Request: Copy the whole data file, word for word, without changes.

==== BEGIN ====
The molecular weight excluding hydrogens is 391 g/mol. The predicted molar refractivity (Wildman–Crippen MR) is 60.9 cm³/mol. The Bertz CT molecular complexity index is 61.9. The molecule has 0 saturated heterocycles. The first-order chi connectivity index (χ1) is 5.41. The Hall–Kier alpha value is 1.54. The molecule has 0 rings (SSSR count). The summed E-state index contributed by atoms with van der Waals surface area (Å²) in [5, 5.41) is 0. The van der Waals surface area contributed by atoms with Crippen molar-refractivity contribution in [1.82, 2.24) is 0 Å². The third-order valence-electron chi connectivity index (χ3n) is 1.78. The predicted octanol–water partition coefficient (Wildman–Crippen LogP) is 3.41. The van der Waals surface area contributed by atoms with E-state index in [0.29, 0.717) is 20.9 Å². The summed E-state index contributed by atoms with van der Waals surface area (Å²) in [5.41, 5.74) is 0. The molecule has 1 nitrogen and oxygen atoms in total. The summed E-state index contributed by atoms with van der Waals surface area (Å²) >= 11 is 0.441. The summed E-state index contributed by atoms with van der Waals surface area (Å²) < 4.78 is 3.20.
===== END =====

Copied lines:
The molecular weight excluding hydrogens is 391 g/mol. The predicted molar refractivity (Wildman–Crippen MR) is 60.9 cm³/mol. The Bertz CT molecular complexity index is 61.9. The molecule has 0 saturated heterocycles. The first-order chi connectivity index (χ1) is 5.41. The Hall–Kier alpha value is 1.54. The molecule has 0 rings (SSSR count). The summed E-state index contributed by atoms with van der Waals surface area (Å²) in [5, 5.41) is 0. The van der Waals surface area contributed by atoms with Crippen molar-refractivity contribution in [1.82, 2.24) is 0 Å². The third-order valence-electron chi connectivity index (χ3n) is 1.78. The predicted octanol–water partition coefficient (Wildman–Crippen LogP) is 3.41. The van der Waals surface area contributed by atoms with E-state index in [0.29, 0.717) is 20.9 Å². The summed E-state index contributed by atoms with van der Waals surface area (Å²) in [5.41, 5.74) is 0. The molecule has 1 nitrogen and oxygen atoms in total. The summed E-state index contributed by atoms with van der Waals surface area (Å²) >= 11 is 0.441. The summed E-state index contributed by atoms with van der Waals surface area (Å²) < 4.78 is 3.20.